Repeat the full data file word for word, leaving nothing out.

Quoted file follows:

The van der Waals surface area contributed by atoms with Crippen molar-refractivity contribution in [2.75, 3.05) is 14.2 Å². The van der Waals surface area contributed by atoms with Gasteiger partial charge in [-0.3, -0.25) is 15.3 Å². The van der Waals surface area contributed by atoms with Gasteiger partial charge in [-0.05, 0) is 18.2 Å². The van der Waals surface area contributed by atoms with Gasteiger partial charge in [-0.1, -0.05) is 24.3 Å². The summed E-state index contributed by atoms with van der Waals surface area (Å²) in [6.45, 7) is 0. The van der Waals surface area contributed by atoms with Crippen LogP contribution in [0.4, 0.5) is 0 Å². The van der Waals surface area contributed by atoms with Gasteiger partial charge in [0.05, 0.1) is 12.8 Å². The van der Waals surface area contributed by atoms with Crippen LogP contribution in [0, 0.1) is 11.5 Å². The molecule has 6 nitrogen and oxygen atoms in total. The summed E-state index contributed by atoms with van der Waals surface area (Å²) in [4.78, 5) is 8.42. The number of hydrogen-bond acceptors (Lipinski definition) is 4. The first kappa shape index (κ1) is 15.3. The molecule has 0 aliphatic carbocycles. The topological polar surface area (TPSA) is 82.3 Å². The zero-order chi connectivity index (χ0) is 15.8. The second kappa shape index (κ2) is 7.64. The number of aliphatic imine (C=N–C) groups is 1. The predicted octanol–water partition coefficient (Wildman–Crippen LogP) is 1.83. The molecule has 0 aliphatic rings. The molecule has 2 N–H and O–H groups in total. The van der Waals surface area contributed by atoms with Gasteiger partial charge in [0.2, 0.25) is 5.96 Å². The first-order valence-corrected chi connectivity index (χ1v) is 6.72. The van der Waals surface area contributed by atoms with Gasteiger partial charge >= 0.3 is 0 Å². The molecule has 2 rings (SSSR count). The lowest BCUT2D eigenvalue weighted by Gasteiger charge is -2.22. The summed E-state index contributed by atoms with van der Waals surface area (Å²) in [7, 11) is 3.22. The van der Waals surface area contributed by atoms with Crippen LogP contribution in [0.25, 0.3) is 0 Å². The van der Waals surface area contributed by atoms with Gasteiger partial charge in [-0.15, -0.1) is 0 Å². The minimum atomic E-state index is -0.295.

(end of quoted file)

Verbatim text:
The van der Waals surface area contributed by atoms with Crippen molar-refractivity contribution in [2.75, 3.05) is 14.2 Å². The van der Waals surface area contributed by atoms with Gasteiger partial charge in [-0.3, -0.25) is 15.3 Å². The van der Waals surface area contributed by atoms with Gasteiger partial charge in [-0.05, 0) is 18.2 Å². The van der Waals surface area contributed by atoms with Gasteiger partial charge in [-0.1, -0.05) is 24.3 Å². The summed E-state index contributed by atoms with van der Waals surface area (Å²) in [6.45, 7) is 0. The van der Waals surface area contributed by atoms with Crippen LogP contribution in [0.4, 0.5) is 0 Å². The van der Waals surface area contributed by atoms with Gasteiger partial charge in [0.05, 0.1) is 12.8 Å². The van der Waals surface area contributed by atoms with Crippen LogP contribution in [0, 0.1) is 11.5 Å². The molecule has 6 nitrogen and oxygen atoms in total. The summed E-state index contributed by atoms with van der Waals surface area (Å²) in [4.78, 5) is 8.42. The number of hydrogen-bond acceptors (Lipinski definition) is 4. The first kappa shape index (κ1) is 15.3. The molecule has 0 aliphatic carbocycles. The topological polar surface area (TPSA) is 82.3 Å². The zero-order chi connectivity index (χ0) is 15.8. The second kappa shape index (κ2) is 7.64. The number of aliphatic imine (C=N–C) groups is 1. The predicted octanol–water partition coefficient (Wildman–Crippen LogP) is 1.83. The molecule has 0 aliphatic rings. The molecule has 2 N–H and O–H groups in total. The van der Waals surface area contributed by atoms with Gasteiger partial charge in [0.2, 0.25) is 5.96 Å². The first-order valence-corrected chi connectivity index (χ1v) is 6.72. The van der Waals surface area contributed by atoms with Gasteiger partial charge >= 0.3 is 0 Å². The molecule has 2 rings (SSSR count). The lowest BCUT2D eigenvalue weighted by Gasteiger charge is -2.22. The summed E-state index contributed by atoms with van der Waals surface area (Å²) in [7, 11) is 3.22. The van der Waals surface area contributed by atoms with Crippen LogP contribution in [0.25, 0.3) is 0 Å². The van der Waals surface area contributed by atoms with Gasteiger partial charge in [-0.15, -0.1) is 0 Å². The minimum atomic E-state index is -0.295.